I would like to be able to offer a simple, straightforward summary of what this book is about, but find myself unable to do so. Goldhill’s basic point (à la Derrida et al.) seems to be that poetry is polyphonal, full of complex and contrasting voices. As a result, it is ever evasive of final and absolute interpretation and constantly demands its audience’s active involvement in the “work” of reading. Much of the discussion here is murky and convoluted, but Goldhill’s basic interpretative strategy seems to be to produce (or allege) hermeneutic aporia and then present this as a critical insight. In some cases, this is simply wrongheaded and misleading. The precise syntax of Ibycus fr. 263.46-7 Page ( tois men peda kalleos aien/ kai su, Polukrates, kleos aphthiton hexeis) may be obscure on the modern written page, for example, but this was a performance piece and one can therefore safely assume that Polykrates could hear where the commas were. More often, Goldhill’s approach is simply sterile and unrewarding. Thus the main thrust of the discussion in Chapter 3 seems to be that it is very difficult to know just how seriously to take Dicaeopolis’ Telephus-speech in Acharnians or the parabasis and final “advice” of Aeschylus and Euripides in Frogs. This is true, of course, but hardly original or helpful, and Goldhill never gets around to anything which might be characterized as engaged critical reading of the plays themselves. Although we may never be able to know precisely what Dicaeopolis’ speech means after all, it is certainly worth trying to understand exactly what it is he says and does. Indeed, one might make the case that the reader’s real task begins precisely where this book leaves off: in undertaking the hazardous, painful and inevitably somewhat unsuccessful work of making sense of difficult and often somewhat ambiguous texts. To go on at length about how we have a puzzle before us, on the other hand, is not the same thing as trying to do something with that puzzle, although it is much safer, much easier and much less open to refutation. More to the point, this never-ending process of creating (or alleging) problems so as to be able to point to them and then immediately move on to another text is not very rewarding for one’s readers, who after a few hundred pages of this sort of critical navel-staring may quite reasonably conclude they have better things to do with their lives and go off to read (let us hope) the Odyssey or the Iliad instead.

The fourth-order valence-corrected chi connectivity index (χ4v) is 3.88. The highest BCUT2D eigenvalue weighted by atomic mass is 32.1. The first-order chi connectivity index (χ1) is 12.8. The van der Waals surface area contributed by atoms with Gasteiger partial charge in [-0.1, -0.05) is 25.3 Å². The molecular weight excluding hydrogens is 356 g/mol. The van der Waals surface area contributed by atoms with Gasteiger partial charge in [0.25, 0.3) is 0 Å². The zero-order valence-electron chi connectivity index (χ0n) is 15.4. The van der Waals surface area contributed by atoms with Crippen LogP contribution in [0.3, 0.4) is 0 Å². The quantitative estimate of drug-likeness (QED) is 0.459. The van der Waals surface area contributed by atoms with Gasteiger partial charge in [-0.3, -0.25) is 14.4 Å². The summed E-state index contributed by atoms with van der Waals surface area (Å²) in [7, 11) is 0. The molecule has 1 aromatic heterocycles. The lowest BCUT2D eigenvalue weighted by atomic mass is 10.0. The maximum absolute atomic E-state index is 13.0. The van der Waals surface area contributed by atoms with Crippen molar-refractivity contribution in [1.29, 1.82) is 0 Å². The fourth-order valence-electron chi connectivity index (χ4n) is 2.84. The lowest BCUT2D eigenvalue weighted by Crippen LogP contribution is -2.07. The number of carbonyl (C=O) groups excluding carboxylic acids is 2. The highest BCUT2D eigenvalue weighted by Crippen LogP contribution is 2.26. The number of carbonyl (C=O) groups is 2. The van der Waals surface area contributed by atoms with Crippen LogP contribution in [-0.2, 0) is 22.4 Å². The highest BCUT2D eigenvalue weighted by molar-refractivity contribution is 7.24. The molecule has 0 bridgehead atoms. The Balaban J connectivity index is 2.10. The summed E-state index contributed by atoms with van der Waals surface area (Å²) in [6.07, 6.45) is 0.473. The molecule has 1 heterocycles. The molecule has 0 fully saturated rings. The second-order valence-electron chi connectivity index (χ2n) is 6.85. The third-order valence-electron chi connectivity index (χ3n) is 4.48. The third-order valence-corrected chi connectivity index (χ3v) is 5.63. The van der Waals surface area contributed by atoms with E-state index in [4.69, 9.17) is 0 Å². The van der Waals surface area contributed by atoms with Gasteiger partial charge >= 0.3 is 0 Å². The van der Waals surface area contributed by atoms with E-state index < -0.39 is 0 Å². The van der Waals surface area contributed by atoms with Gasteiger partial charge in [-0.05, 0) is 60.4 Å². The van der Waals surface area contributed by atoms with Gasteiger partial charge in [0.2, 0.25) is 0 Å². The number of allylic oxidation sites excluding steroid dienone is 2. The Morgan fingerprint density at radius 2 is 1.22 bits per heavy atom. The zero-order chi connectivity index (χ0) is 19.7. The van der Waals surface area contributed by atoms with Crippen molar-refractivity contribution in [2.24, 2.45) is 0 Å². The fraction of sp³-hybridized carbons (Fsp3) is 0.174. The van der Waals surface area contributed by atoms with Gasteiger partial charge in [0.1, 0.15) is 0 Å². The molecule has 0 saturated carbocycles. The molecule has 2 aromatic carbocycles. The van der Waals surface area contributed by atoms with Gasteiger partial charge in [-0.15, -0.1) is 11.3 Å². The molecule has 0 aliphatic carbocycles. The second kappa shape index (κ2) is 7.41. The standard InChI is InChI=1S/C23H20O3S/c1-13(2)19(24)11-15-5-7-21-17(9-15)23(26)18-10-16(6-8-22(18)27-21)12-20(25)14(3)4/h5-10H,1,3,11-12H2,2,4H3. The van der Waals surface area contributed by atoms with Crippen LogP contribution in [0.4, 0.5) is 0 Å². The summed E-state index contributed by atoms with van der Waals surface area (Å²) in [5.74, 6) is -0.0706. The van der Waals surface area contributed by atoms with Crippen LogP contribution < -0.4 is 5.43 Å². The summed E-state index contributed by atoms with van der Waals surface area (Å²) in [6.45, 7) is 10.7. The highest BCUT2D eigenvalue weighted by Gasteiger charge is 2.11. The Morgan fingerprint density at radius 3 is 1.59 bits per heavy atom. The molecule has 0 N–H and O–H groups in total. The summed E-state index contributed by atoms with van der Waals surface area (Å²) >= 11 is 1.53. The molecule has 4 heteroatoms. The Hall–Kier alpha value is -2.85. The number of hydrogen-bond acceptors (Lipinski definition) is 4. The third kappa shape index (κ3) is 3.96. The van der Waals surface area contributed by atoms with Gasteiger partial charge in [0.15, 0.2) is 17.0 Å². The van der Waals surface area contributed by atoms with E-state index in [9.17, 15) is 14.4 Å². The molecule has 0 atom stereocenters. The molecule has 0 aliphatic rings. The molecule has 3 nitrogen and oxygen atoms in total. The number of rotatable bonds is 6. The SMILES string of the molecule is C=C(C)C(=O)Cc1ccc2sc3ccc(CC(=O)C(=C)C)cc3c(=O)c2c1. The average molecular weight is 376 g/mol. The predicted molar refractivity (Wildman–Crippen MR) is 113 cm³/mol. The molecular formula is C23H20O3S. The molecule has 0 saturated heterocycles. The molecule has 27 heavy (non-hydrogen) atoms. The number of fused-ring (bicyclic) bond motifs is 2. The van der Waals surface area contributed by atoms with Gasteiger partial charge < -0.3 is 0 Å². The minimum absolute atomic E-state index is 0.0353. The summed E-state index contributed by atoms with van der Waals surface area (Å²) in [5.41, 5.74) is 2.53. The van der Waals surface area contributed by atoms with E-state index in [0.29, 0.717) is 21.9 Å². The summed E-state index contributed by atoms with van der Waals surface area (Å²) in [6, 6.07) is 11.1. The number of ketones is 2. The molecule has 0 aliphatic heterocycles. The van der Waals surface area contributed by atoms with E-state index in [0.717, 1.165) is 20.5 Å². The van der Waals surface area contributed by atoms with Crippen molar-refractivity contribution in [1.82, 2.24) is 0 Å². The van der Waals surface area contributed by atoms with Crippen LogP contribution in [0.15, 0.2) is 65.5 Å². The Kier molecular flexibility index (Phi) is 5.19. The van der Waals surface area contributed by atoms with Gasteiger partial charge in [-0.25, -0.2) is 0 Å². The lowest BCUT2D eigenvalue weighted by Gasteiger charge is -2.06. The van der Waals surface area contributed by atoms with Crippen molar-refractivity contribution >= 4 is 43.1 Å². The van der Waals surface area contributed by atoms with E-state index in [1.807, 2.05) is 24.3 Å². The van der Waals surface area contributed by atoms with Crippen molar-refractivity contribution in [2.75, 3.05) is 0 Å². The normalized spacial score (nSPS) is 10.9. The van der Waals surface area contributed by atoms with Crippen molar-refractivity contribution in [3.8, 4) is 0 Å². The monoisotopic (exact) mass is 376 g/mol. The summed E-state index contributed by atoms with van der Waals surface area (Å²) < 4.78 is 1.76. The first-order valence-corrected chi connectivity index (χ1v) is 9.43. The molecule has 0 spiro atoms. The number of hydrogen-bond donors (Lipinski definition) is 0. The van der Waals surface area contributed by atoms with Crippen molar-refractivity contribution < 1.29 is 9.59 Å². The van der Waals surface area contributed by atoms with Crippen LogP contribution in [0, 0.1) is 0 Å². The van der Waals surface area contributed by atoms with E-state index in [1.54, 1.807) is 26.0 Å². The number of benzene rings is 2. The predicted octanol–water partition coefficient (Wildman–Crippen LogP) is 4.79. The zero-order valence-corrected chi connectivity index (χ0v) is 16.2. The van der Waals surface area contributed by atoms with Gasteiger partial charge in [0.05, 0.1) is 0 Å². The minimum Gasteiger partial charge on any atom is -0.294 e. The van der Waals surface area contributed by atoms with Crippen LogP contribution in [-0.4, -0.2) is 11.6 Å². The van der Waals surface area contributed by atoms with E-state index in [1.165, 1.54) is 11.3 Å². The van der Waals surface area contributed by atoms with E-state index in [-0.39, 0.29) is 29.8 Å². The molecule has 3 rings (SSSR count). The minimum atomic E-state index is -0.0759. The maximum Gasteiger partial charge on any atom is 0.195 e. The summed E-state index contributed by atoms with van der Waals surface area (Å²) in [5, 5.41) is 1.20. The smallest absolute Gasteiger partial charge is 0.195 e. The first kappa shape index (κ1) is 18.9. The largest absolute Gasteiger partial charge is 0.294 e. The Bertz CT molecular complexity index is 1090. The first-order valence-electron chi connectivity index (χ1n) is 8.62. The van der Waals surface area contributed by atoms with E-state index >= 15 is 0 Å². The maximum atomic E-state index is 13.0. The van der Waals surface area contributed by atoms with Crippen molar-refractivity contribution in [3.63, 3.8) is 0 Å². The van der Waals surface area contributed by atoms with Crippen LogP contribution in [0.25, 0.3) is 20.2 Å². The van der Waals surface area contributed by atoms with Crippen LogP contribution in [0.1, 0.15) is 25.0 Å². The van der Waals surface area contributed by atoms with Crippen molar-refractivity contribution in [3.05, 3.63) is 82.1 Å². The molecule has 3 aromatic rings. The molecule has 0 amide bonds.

Most of this book is thus devoted to wordy muddying of the critical waters in the name of greater clarity of thought. All of this would be distinctly more interesting and convincing, of course, if Goldhill showed a real engaged and imaginative concern with the poems he discusses at such length. Unfortunately he does not, and instead has a strong tendency to repeat the words and ideas of others and to use old, established (and often inaccurate) verities as the basis of his readings. Thus, for example, Goldhill asserts that Achilleus’ famous speech in the Underworld at Od. XI.488-92 (“Do not try to comfort me about death, shining Odysseus”) marks a sharp reversal of that hero’s position in the Iliad (esp. Il. IX.410-6). Achilleus now regrets having traded life for glory and, more to the point, has been converted into a foil for Odysseus, who escapes such a choice. A similar contrast is drawn between Odysseus on the one hand and Agamemnon and Achilles on the other in Od. XXIV, Goldhill argues, concluding that “When the Odyssey looks back to the Iliad, it is to appropriate its heroes, its actions, its kleos, in a strategy of redefinition, incorporation and contestation. In all its senses, the kleos of the Odyssey sets itself against the kleos of the Iliad” (p. 107).